Italian beats Djokovic with the help of a Marburg-positive vaccine

Written by Staff Writer By Bilbo Poynter, CNN When Marco Cecchinato was just 8 years old he was left with devastating facial scars after contracting the Marburg virus. For the last 20 years, he’s…

Italian beats Djokovic with the help of a Marburg-positive vaccine

Written by Staff Writer

By Bilbo Poynter, CNN

When Marco Cecchinato was just 8 years old he was left with devastating facial scars after contracting the Marburg virus.

For the last 20 years, he’s been a champion of the fight against Marburg, working with the Marburg Association, a non-profit which helps spread awareness and prevent Marburg infection and disease.

Earlier this week Cecchinato turned that work into sport. The 27-year-old Italian played the first ever Grand Slam match-up between two Marburg-positive players, after being mandated by the Australian Open to play last Sunday against top seed and four-time winner Novak Djokovic.

Despite speaking only Italian, the budding sportsman beat Djokovic in three sets, marking the first match-up ever between an ex-Marburg positive player and a player currently vaccinated.

“If there was an obligation for me to play in the first round of the Open, the decision was really simple: do it because I love tennis,” said Cecchinato, in comments translated by the As Anfanghutauhe association, who manages his social and legal work.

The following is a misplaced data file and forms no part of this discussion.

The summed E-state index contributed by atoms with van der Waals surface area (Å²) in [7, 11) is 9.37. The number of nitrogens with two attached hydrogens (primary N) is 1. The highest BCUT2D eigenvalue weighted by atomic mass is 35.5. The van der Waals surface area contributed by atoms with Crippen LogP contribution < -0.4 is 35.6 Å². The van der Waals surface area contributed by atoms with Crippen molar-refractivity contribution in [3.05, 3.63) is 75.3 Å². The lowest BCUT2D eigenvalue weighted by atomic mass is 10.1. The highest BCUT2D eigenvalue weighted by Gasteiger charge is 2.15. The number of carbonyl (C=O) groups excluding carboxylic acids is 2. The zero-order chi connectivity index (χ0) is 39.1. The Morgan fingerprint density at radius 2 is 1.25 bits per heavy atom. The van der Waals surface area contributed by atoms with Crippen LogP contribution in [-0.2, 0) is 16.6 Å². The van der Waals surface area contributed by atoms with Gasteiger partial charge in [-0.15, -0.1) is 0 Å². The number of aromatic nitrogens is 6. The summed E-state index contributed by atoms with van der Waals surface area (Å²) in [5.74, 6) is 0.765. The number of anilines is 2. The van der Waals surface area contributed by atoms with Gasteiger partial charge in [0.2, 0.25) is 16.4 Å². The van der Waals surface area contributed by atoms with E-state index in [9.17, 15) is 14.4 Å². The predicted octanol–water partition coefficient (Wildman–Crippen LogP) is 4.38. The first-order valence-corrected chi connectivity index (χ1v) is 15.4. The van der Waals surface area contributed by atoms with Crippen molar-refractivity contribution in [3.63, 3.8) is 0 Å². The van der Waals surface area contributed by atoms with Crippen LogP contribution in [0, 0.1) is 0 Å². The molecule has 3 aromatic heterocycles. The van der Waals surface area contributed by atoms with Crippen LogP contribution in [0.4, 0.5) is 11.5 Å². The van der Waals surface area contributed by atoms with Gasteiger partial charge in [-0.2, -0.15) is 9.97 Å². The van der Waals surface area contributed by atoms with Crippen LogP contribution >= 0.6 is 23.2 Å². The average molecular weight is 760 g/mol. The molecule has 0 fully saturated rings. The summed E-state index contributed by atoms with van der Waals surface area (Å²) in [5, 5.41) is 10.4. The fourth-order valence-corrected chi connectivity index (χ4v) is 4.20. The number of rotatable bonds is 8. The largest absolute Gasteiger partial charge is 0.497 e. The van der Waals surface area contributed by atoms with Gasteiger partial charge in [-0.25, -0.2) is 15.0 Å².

In the lead-up to the Australian Open, Cecchinato expressed his desire to play in the first-round match against Djokovic, after being forced to retire during his round of 64 clash against Kevin Anderson due to persistent ill health.

But after Djokovic was diagnosed with the illness in 2017, this year’s Australian Open was opened up to qualifying and lucky loser players to add an extra layer of medical attention.

In this light, Mario Anfanghutauhe from the Italian Marburg Association says Cecchinato’s appointment to the first round, was not a “blackmail or intimidation.”

The Marburg Association has now promised to help with all costs relating to the player’s medical treatment.

“We know that Cecchinato has the necessary support and medical apparatus so that he can get through this match without a problem,” said the association’s lawyer, John Pavia.

But Cecchinato’s health is not the only factor at play.

“We want it to be an historic achievement in promoting respect, dignity and diversity in sport,” said Pavia.

It’s a step that’s already had a profound effect in the sport of tennis — where Volare was something of a touchstone.

Winning the toss and deciding to use the Marburg vaccine by rolling it out over one hand on the court before starting play, Vinci’s stunning upset of top seed Serena Williams in the 2011 U.S. Open, gave the sport a landmark moment.

Fascinated by this bold move, American tennis fan, Aana Haviv wondered, “So, are they looking to either hide the public from the dark side or not share the secret with the opposition?

To some, it simply seemed like a tactic to subjugate the opposition, pointing out that Roger Federer wasn’t allowed to use the Marburg vaccine before the 1999 Australian Open, and nor were any players before the U.S. Open of 2001.

Pavia, on the other hand, and the Marburg Association’s legal adviser Ennio Morluci, maintain that Djokovic’s opponent was only chosen for historical reasons.

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